Deke: As private contractors working on private land, we had the status the ranchers would have had in self defense. The soldiers acted as if we were part of their forces and in fact, many of the private security troops were Rhode Army reservists anyway, not on active duty and working "on the side" as security people. I would say we weren't considered mercenaries.
Bert: Did you contact someone here in the U.S. first before going to Rhodesia or did you just show up in Salisbury.
Deke: I had contacts, but I'd rather not name them.
Bert: And your route from the U.S. to Rhodesia was through where and how?
Deke: I flew from Miami, FL, via commercial air travel, through Rio de Janeiro, where I changed planes to a South African Airline flight to Johannesburg.
Bert: Was there a primary over-riding factor in your going to Rhodesia or were the factors varied and complex?
Deke: Continuing the war against Communism and its totalitarian governments was my primary motivation. I considered the war in Vietnam as one of many conflicts necessary to fight takeovers by the kind of Marxists who believed in one party government, no freedom, etc. For me, it was a personal crusade brought about by what I thought of as an American national failure which led to a bloodbath in Vietnam, Cambodia and Laos.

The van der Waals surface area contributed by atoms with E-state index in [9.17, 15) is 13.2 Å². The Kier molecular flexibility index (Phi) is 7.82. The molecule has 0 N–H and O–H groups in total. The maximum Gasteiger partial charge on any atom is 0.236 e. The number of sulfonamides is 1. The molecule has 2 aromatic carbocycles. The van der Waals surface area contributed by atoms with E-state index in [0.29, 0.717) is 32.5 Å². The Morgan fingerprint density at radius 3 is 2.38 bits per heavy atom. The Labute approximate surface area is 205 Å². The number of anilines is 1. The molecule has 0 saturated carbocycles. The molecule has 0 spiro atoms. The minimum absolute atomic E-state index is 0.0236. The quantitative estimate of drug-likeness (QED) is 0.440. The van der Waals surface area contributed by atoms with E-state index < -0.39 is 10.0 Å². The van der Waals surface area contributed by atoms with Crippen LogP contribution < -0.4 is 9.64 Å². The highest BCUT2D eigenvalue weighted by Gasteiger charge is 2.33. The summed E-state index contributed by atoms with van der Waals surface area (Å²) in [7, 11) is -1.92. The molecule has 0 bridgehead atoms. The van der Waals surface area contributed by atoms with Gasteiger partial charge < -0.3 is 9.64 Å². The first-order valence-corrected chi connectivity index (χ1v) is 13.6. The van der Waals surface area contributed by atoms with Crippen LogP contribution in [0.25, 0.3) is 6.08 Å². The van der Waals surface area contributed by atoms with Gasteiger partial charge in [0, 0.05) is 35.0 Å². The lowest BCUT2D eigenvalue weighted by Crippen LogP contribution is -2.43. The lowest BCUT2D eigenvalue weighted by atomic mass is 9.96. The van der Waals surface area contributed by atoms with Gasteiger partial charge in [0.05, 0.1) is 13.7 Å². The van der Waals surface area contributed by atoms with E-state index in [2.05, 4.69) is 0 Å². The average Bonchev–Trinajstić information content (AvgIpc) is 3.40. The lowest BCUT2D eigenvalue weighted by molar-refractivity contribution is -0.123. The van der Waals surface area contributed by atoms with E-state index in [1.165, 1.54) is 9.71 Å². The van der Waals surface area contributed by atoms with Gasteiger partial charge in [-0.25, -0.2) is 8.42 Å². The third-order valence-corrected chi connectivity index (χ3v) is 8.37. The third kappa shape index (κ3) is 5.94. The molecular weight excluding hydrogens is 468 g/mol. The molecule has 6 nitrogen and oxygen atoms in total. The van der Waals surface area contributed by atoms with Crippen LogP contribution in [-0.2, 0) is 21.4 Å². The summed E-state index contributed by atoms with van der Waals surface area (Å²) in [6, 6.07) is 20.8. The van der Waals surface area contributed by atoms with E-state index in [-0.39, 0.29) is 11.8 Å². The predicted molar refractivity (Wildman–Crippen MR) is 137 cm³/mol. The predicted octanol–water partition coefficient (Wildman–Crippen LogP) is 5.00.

An additional motivation was the lack of jobs for Viet vets. When I hunted for work in 1976 and '77 in the US, in at least one third of the few interviews I was invited to, I was told by the human resources people doing the hiring that they would not hire Viet vets because "everybody knows you are all baby killers and drug addicts." I was applying for all jobs from pumping gas at Seven/Elevens up to management in retail stores.
Bert: Did anyone ever warn you that you might lose your American citizenship by your fighting for a foreign nation? A threat that was valid?
Deke: Yes, we were warned not to take the Rhodesian oath because some US government agencies or personnel would try to take away our American citizenship. However, I was aware of a 1960s US Supreme Court decision involving Jewish-Americans who took oaths to Israel to join the Israeli Army. The decision said that American citizenship had to be specifically renounced in order for the citizen to actually lose his citizenship. I was advised that the Rhodesian military would have taken me in without such an oath, even though I knew that oath would not result in loss of citizenship. It was used by the American government to scare away US citizens from joining up.
Bert: And you arrived in Rhodesia in what year?